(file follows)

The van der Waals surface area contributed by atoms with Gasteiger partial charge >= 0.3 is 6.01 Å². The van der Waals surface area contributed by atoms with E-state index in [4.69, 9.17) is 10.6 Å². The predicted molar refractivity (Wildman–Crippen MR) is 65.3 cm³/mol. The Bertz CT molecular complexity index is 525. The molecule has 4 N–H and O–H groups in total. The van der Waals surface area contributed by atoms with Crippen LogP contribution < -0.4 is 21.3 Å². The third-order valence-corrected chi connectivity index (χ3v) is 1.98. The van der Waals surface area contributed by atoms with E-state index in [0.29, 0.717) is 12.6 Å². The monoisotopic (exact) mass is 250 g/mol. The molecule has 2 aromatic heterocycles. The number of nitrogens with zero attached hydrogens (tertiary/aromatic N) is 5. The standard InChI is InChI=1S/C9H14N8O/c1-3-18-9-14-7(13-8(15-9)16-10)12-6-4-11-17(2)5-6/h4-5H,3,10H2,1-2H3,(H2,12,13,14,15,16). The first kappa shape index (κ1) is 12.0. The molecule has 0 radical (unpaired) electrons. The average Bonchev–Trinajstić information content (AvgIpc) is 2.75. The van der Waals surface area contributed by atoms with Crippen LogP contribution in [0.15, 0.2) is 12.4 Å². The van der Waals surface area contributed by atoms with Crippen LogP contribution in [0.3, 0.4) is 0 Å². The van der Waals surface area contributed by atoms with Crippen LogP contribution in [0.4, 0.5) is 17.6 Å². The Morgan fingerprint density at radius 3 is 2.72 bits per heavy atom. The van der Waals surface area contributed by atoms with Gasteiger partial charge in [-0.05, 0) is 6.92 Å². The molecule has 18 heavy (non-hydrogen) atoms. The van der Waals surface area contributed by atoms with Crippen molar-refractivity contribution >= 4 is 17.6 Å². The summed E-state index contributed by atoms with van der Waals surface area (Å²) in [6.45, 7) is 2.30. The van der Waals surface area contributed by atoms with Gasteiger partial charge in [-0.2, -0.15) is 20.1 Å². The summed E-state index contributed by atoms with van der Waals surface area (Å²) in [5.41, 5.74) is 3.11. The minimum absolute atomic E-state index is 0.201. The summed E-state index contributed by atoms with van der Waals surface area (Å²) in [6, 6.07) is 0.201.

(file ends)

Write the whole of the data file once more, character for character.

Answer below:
The van der Waals surface area contributed by atoms with Gasteiger partial charge >= 0.3 is 6.01 Å². The van der Waals surface area contributed by atoms with E-state index in [4.69, 9.17) is 10.6 Å². The predicted molar refractivity (Wildman–Crippen MR) is 65.3 cm³/mol. The Bertz CT molecular complexity index is 525. The molecule has 4 N–H and O–H groups in total. The van der Waals surface area contributed by atoms with Crippen LogP contribution < -0.4 is 21.3 Å². The third-order valence-corrected chi connectivity index (χ3v) is 1.98. The van der Waals surface area contributed by atoms with E-state index in [0.29, 0.717) is 12.6 Å². The monoisotopic (exact) mass is 250 g/mol. The molecule has 2 aromatic heterocycles. The number of nitrogens with zero attached hydrogens (tertiary/aromatic N) is 5. The standard InChI is InChI=1S/C9H14N8O/c1-3-18-9-14-7(13-8(15-9)16-10)12-6-4-11-17(2)5-6/h4-5H,3,10H2,1-2H3,(H2,12,13,14,15,16). The first kappa shape index (κ1) is 12.0. The molecule has 0 radical (unpaired) electrons. The average Bonchev–Trinajstić information content (AvgIpc) is 2.75. The van der Waals surface area contributed by atoms with Crippen LogP contribution in [0.15, 0.2) is 12.4 Å². The van der Waals surface area contributed by atoms with Crippen LogP contribution in [0.3, 0.4) is 0 Å². The van der Waals surface area contributed by atoms with Crippen LogP contribution in [0.4, 0.5) is 17.6 Å². The Morgan fingerprint density at radius 3 is 2.72 bits per heavy atom. The van der Waals surface area contributed by atoms with Gasteiger partial charge in [-0.05, 0) is 6.92 Å². The molecule has 18 heavy (non-hydrogen) atoms. The van der Waals surface area contributed by atoms with Crippen molar-refractivity contribution >= 4 is 17.6 Å². The summed E-state index contributed by atoms with van der Waals surface area (Å²) in [6.45, 7) is 2.30. The van der Waals surface area contributed by atoms with Gasteiger partial charge in [-0.2, -0.15) is 20.1 Å². The summed E-state index contributed by atoms with van der Waals surface area (Å²) in [5.41, 5.74) is 3.11. The minimum absolute atomic E-state index is 0.201. The summed E-state index contributed by atoms with van der Waals surface area (Å²) in [6, 6.07) is 0.201.